The Shape of Things to Come
Director/ Lisa Malloy, J.P. Sniadecki
Watched on MUBI
Rating 4/5


Whenever I ask my adult son the question “How are things going?” he likes to answer with a joke: “I’m livin’, that’s enough for me.” The lone character at the center of The Shape of Things to Come would answer the question the same way, and he’d mean it.

Directed by Lisa Malloy and J.P. Sniadecki (El Mar La Mar) the film shares the same title as the H.G. Wells book published in 1933, which Wells wrote as a kind of “future history” depicting a benevolent 22nd century utopia of nations, one that has eradicated war and dictatorships. In this experimental documentary, the utopia is centered in a patch of sand and scrub in the Sonoran Desert, and it is inhabited by one man whom we learn, at film’s end, is named Sundog. Rangy and bearded and weather-beaten, Sundog looks like a crazy off-the-grid hermit, especially as he obsessively wanders the grounds doing his chores or when he is talking to himself in a kind of gibberish, whether he is disemboweling a javelina or collecting the poison of a toad.

But he is not that far off-the-grid. He has electricity, a cell phone, and a pick-up; he visits the local library for his nightly reading; he spends a little time at the local bar listening to a live band and engaging is a bit of dancing, and he is remarkably coherent and well-spoken when having to communicate with others. Despite the rundown conditions of his house trailer and garden and surrounding shacks, one could agree that Sundog does indeed live in a simulacrum of utopia, defined on his own terms. He is merely happy to be alive and living on planet Earth, which is why he takes particular offense at the surveillance towers, drones, and border patrol vehicles constantly encroaching on his desert Eden.

The conflict Sundog has with these interlopers is, however, mostly theoretical and off-screen. They don’t really bother him. And except for the daily flyovers of jets, we wouldn’t even know there is anyone else in his orbit. Whatever tension exists in this film is mostly created by the filmmaker’s choice to shoot nearly every scene in claustrophobic close-ups and compressed medium shots. It’s a rigorous decision that creates a hallucinatory effect, essentially locking the viewer into Sundog’s point-of-view, a dizzying and jagged succession of mundane daily tasks, which include eating, bathing, shitting, and pissing. There is virtually no narration or backstory, no onscreen signposts of chronology or locations, nothing to tell us how to categorize or think about the character or how he fits into our expectations of the world. There is nary a wide shot to be found on this panoramic frontier of desert vistas, no real overview of Sundog’s living quarters, no sense of where to locate him in the landscape, no beautiful sunrises or horizon-filling sunsets, not even a stretch of highway showing the heat waves of the asphalt as it disappears to a vanishing point.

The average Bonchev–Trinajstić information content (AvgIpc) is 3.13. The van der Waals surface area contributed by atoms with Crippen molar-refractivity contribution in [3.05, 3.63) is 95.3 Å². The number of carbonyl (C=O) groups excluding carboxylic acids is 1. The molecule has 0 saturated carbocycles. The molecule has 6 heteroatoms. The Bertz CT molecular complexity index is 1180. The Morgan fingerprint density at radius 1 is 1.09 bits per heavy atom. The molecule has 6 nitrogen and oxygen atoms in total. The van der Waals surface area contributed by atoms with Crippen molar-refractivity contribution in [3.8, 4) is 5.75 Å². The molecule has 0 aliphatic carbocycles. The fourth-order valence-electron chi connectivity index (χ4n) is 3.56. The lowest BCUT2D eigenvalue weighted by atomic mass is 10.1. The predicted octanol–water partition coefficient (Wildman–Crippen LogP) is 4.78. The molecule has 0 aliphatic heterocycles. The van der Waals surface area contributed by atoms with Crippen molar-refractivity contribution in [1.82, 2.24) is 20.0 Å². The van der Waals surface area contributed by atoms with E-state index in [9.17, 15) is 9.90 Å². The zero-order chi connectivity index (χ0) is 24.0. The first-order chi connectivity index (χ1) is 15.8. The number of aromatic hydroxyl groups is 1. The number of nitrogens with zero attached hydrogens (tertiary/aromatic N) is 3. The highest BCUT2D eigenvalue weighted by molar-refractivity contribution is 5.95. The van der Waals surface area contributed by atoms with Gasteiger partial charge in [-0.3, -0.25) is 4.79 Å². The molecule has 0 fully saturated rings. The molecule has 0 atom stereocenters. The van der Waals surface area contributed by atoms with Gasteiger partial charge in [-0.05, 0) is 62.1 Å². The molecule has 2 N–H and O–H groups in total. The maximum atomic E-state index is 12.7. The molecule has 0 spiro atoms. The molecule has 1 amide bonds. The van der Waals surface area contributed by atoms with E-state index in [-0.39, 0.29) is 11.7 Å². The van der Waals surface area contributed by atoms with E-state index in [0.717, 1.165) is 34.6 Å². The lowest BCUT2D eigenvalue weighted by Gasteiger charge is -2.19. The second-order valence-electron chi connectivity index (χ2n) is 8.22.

But this absence of the obligatory clichés of scene-building is what I found invigorating about the filmmakers’ approach. By inhabiting Sundog’s micro worldview, we are forced to dispense with the usual touchstones of documentary experience. The film is about as far removed from current trends in doc filmmaking as you can get: there is no third-party agenda, no corporate influence, not even a trace of social justice virtue signaling. It’s just one man living his life, and that’s enough for this film.